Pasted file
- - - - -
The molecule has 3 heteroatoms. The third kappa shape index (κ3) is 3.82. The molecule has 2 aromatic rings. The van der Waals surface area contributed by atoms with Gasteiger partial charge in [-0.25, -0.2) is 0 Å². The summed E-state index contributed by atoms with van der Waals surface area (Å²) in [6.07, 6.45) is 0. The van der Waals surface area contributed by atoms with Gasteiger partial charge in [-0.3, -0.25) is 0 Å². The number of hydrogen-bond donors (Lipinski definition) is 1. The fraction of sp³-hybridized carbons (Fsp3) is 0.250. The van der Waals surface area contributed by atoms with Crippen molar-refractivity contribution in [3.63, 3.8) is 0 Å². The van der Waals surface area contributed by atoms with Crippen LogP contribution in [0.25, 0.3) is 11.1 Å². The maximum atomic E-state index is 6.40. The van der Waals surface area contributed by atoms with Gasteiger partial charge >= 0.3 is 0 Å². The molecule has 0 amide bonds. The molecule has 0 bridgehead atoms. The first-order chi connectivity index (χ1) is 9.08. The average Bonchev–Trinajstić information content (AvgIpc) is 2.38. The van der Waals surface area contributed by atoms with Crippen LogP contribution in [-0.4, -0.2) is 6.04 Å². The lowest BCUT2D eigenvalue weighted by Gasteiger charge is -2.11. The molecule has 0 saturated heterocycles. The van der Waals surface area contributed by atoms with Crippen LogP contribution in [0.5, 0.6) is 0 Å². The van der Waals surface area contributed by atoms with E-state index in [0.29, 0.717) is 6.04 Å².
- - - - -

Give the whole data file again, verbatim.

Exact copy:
The molecule has 3 heteroatoms. The third kappa shape index (κ3) is 3.82. The molecule has 2 aromatic rings. The van der Waals surface area contributed by atoms with Gasteiger partial charge in [-0.25, -0.2) is 0 Å². The summed E-state index contributed by atoms with van der Waals surface area (Å²) in [6.07, 6.45) is 0. The van der Waals surface area contributed by atoms with Gasteiger partial charge in [-0.3, -0.25) is 0 Å². The number of hydrogen-bond donors (Lipinski definition) is 1. The fraction of sp³-hybridized carbons (Fsp3) is 0.250. The van der Waals surface area contributed by atoms with Crippen molar-refractivity contribution in [3.63, 3.8) is 0 Å². The van der Waals surface area contributed by atoms with Crippen LogP contribution in [0.25, 0.3) is 11.1 Å². The maximum atomic E-state index is 6.40. The van der Waals surface area contributed by atoms with Gasteiger partial charge >= 0.3 is 0 Å². The molecule has 0 amide bonds. The molecule has 0 bridgehead atoms. The first-order chi connectivity index (χ1) is 9.08. The average Bonchev–Trinajstić information content (AvgIpc) is 2.38. The van der Waals surface area contributed by atoms with Crippen LogP contribution in [-0.4, -0.2) is 6.04 Å². The lowest BCUT2D eigenvalue weighted by Gasteiger charge is -2.11. The molecule has 0 saturated heterocycles. The van der Waals surface area contributed by atoms with Crippen LogP contribution in [0.5, 0.6) is 0 Å². The van der Waals surface area contributed by atoms with E-state index in [0.29, 0.717) is 6.04 Å².